04/04/2023 • 4 min read

How to Attract Hybrid Workers to the Office for Collaboration

Make collaborative spaces more enticing, hospitable, and human

by Haworth, Inc.

Today’s hybrid work environment allows people the freedom to work from anywhere. But according to research from Gensler, one universal truth has emerged:

People rank collaboration as the #1 purpose of the office—regardless of geography, industry, role, or generation.

This clearly defined role for the office means company decision-makers need to start planning for—and creating—inviting spaces where people can connect socially, generate ideas, perform on projects, and share information.

New Expectations and Shifting Views

Simply put, people enjoy the benefits of working remotely. It eliminates commuting time, not to mention the related stress of traffic and getting to work on time. And of course, there are the advantages of spending the workday in athleisure outfits and the overall personal comforts of home. Remote work has even taught us new behaviors, and we’ve discovered new ways to accomplish tasks. But we’ve also found that home is not always the best place to get things done.

Today, people expect to be able to work from home, but we also expect there to be a place where we can go and be with our teams for connection and collaboration. Executive teams must understand these new expectations. The key is to shift the notion of office space as an expenditure, and instead view it as a business investment.

The first step for leaders in activating this mind shift is determining how to invest in the workplace so that it creates its own set of benefits. A wise investment will incentivize employees to come to the office—making it a place people choose to work, rather than a place they have to go because of a mandate. It’s important for executives to show their people that they are fully invested in their future office preferences by altering the workplace to foster meaningful workplace experiences.

This doesn’t necessarily equate to an entire office redesign, though—just a fresh perspective on a few key areas within the office. To help narrow the focus, leaders should consider these questions:

  • Where do employees gather to collaborate?
  • What areas do they seek out when they need periods of concentration or focus time?
  • Additionally, where do employees go to relax and de-stress throughout the day?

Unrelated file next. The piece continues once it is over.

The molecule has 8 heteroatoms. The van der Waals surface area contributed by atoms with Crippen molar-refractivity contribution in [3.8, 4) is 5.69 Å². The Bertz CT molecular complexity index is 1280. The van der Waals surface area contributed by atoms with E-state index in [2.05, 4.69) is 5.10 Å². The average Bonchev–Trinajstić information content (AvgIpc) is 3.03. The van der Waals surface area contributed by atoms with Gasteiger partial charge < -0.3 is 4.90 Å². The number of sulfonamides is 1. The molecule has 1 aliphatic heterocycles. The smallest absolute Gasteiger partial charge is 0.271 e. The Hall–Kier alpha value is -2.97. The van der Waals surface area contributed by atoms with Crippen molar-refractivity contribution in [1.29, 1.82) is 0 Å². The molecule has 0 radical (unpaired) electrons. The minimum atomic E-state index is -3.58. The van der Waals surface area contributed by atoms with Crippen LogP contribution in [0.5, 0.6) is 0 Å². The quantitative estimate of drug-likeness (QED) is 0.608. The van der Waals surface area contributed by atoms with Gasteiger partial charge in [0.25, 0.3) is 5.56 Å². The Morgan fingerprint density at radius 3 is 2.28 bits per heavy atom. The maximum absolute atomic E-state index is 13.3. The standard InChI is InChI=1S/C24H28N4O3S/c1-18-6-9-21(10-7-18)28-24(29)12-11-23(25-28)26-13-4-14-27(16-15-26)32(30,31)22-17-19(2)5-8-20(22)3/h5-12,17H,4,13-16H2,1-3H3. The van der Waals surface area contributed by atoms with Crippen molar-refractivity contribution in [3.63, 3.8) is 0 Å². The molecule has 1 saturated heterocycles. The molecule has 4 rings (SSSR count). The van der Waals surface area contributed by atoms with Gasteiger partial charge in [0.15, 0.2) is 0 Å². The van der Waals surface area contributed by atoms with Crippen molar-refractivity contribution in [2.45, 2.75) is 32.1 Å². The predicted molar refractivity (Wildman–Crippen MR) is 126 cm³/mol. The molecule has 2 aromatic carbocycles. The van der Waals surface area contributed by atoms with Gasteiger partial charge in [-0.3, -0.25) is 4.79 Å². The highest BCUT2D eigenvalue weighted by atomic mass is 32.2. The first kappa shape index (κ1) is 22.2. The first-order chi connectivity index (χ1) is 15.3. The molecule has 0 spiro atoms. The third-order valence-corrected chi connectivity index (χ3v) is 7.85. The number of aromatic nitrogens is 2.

If these types of spaces are lacking or missing from the office floorplan, it may make sense to convert some current square footage into new spaces that support these types of activities. For example, add in some retreat spaces that allow people to step away from their work from time to time for a quick recharge.

Collaboration + Hospitality

Haworth’s Advance Research and Insights team has been looking into the office landscape as we move toward the future. Two themes that support new employee workspace preferences and expectations have emerged from this research:

More Collaborative – Shifting the office to become the center of connection, collaboration, and culture.

More Human – Creating inviting, hospitable user-friendly spaces that welcome employees and position the office as that collaborative hub people crave.

Get Our Social Spaces Design Guide

Create beautiful, welcoming Social Spaces that invite people to connect, collaborate, and restore—indoors and out. In this guide, you’ll find everything you need to know—insights, applications, and design solutions that draw people in to help them feel (and do) their best.

In a Gensler survey, 83% of employees reported that they are more willing to return to the office more regularly if their ideal experiences were met. Two of those ideal experiences include hospitality-infused, amenity-rich spaces and informal spaces for connection and community. Workplace design experts seem to agree, saying that workplaces are starting to revolve around a human-centered design that mirrors what we’d typically expect from the hospitality sector, rather than traditional office environments. 

Hospitality spaces—sometimes referred to as Social Spaces—help set your organization apart from the crowd when it comes to attracting and engaging both employees and customers. They may be indoors or out, range from calming to energetic, and be used for anything from concentration to celebration. With their grounding elements and residential feel, Social Spaces bring a more human element to the office.

Employees’ view of the ideal office is clear: They want it to be the hub of their hybrid work experience. They are eager to come into an office where they can connect, socialize, and collaborate with fellow employees. The takeaway for leaders is: Spaces that support those activities must be inviting, available, and designed with their needs in mind—in other words, more collaborative and more human. Armed with this information, executive teams can begin a space refresh that can reinvent and reinvigorate the office as a desirable work location, while enhancing the total employee experience.

More on Spaces That Bring Hospitality into the Workplace

Find inspiration, designs, and products that help bring warmth and comfort into the workplace—creating the Social Spaces people crave.


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